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Parental control app “KidSecurity” which is used to track children has exposed its activity logs and endangered children’s data.
KidSecurity enables parents to track their children’s location, listen to the sounds around the child, and set gaming limits, and it has over a million downloads on Google Play. Earlier this September, researchers discovered that the app has failed to configure authentication for Elasticsearch and Logstash collections (commonly used tools for logs and event data analysis).
According to Cybernews, this oversight left user activity logs publicly available to anyone on the internet for over a month. The exposed data contained over 300 million records with private user information, including 21,000 telephone numbers and 31,000 email addresses. The app’s logs exposed users’ payment information, showing the first six and last four digits of credit cards, expiration month and year, and the issuing bank.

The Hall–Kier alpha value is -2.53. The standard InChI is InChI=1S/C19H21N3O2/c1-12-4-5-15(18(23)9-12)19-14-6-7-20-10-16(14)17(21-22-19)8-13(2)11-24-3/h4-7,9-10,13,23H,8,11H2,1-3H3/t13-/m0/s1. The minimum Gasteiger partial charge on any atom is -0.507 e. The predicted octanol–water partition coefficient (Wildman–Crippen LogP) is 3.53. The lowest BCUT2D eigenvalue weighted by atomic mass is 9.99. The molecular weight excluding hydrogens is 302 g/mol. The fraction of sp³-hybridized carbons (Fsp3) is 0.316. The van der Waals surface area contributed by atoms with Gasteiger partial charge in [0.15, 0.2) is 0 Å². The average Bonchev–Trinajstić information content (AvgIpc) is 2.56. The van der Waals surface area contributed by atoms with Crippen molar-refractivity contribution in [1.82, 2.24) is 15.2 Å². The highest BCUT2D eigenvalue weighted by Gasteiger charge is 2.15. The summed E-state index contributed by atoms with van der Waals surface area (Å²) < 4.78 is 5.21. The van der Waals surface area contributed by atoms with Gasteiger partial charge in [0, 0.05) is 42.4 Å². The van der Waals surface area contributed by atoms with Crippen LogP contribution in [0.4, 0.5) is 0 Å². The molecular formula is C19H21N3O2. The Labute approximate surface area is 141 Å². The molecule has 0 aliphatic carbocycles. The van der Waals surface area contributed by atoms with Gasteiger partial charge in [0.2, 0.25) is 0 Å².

Furthermore, there are currently indications that unknown threat actors compromised the leaked KidSecurity data, with the open instance being hit by the ‘Readme’ bot and partially destroyed. Cybernews explains that open instances are constantly being hit by malicious botnets and then automatically destroyed. As part of this, the ‘Readme’ file is injected into the Elasticsearch server, containing a ransom note and BTC address for the transfer in exchange for the files.
Bob Diachenko, who first identified the leak stated: “The exposure of sensitive data, such as user emails, phone numbers, and payment information in a kids’ tracking mobile application, is of paramount importance due to the potential risks it poses. In the wrong hands, threat actors could misuse this information for identity theft, fraud, and unauthorized financial transactions, putting children and their families at significant risk. While location details were not exposed in this instance, the leak still represents a severe breach of privacy and security for the affected users.”